I was more thinking about the west part of the Celtic word, and before the East expansion (which is well documented). If we agree that the Celtiberian cannot be explained by the spread of the Halstatt / La Tene cultures, why would it be obvious that there would not be any other Celtic languages (for instance west of Gaul) prior to the La Tene culture spread ?

    Quote Originally Posted by Taranis View Post
    Another decisive argument in my opinion is the number of Celtic borrowings into Proto-Germanic (that is, Proto-Germanic before the First Germanic Sound Shift). The most visible example is the adoption of the Gaulish word for iron ("Isarnos") into Proto-Germanic.
    I don’t understand this point. I agree that the word has been early borrowed by the Proto-Germans, but why would it be related only to the cultures spread?
    Quote Originally Posted by Taranis View Post
    How? It always appeared to me that Hallstatt was basically an outgrowth of the Urnfield Culture. Granted, it was not the only one (you also have the Lusatian Culture in Poland, and the Golasecca Culture in the western Alps). I would appreciate if you could cite anything for this.
    V.Kruta (Les Celtes – 2000) doesn’t imagine the Urnfield culture expansion as a homogeneous ethnic group expansion, but more as a general cultural change of already differentiated groups.

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    Quote Originally Posted by Diviacus View Post
    I was more thinking about the west part of the Celtic word, and before the East expansion (which is well documented). If we agree that the Celtiberian cannot be explained by the spread of the Halstatt / La Tene cultures, why would it be obvious that there would not be any other Celtic languages (for instance west of Gaul) prior to the La Tene culture spread ?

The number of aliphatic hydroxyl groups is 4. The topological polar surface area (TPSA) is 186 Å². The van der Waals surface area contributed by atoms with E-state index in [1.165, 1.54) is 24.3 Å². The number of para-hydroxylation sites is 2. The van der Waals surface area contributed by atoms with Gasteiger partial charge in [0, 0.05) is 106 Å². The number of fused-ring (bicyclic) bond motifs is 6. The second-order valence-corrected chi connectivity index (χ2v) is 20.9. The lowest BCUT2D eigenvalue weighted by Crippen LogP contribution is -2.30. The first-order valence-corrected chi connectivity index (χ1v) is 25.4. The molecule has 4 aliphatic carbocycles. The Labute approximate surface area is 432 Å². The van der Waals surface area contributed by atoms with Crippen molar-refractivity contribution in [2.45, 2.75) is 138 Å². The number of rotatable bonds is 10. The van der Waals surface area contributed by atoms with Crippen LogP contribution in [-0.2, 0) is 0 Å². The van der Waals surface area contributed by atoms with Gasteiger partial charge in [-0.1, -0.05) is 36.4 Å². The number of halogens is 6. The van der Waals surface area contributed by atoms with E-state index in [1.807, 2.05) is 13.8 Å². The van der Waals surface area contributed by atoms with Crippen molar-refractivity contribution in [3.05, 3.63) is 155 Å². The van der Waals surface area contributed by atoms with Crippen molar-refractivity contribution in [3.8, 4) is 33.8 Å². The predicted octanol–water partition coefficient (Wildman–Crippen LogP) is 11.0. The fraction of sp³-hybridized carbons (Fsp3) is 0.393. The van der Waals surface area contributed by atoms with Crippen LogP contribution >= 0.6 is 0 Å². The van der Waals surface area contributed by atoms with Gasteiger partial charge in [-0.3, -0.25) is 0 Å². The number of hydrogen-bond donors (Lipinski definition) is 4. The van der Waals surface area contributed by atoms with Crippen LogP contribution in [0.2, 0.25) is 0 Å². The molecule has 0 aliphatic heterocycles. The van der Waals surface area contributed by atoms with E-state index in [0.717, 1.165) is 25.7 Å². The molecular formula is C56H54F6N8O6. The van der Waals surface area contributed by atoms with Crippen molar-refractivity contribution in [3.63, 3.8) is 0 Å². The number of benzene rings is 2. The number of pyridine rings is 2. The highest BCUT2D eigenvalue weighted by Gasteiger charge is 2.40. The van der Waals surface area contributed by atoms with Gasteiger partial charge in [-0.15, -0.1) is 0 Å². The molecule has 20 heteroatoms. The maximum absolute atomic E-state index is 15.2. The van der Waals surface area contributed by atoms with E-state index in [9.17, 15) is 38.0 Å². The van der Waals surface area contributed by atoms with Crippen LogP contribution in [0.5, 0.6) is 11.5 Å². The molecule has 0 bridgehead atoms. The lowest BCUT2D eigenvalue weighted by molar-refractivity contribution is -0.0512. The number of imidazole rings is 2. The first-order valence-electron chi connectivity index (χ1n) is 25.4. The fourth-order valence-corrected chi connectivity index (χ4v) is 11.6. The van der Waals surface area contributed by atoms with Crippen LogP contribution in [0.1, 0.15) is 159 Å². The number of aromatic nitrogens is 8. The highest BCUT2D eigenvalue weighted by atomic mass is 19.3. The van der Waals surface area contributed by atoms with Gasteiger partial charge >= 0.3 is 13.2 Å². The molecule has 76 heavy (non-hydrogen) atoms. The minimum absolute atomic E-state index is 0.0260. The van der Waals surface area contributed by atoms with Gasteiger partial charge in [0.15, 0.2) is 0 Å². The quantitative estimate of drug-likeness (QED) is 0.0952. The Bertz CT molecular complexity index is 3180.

What east expansion are you talking about? You mean the expansion from Central Europe into the Balkans? Because I haven't seen any evidence for an expansion from Gaul into Central Europe.

    But otherwise, I agree, we would expect other Celtic languages to have been spoken in western Gaul before the spread of Hallstatt/La-Tene under this scenario. The other possibility is that of non-Celtic Indo-European languages being spoken in the region (specifically on the British Isles, and in particular Ireland). There are a few possibe indications for this, specifically words with initial *p (as you know, Proto-Celtic famously loses the Initial *p from Proto-Indo-European) found in Irish, which are not borrowings from Latin, either.

    I don’t understand this point. I agree that the word has been early borrowed by the Proto-Germans, but why would it be related only to the cultures spread?
    Well, I'm just arguing that there happens to be a match between archaeological spread and linguistics at work there: we see in archaeology that iron-working into the (Proto-Germanic, presumably) Jastorf Culture occured from the Hallstatt Culture, and we see that the Germanic word for iron was borrowed from Celtic, I think it's logical to assume that Hallstatt was apparently Celtic-speaking. I'm not arguing that Hallstatt was the only Celtic-speaking area at that time, but I merely argue that it clearly must have been Celtic-speaking.

    V.Kruta (Les Celtes – 2000) doesn’t imagine the Urnfield culture expansion as a homogeneous ethnic group expansion, but more as a general cultural change of already differentiated groups.
    Well, that Urnfield wasn't homogenous is clear (the best examples the Urnfields in Catalonia, in an area that is later on inhabited by the non-Indo-European Iberians).
    Last edited by Taranis; 29-08-11 at 22:23.

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    Quote Originally Posted by Taranis View Post
    What east expansion are you talking about?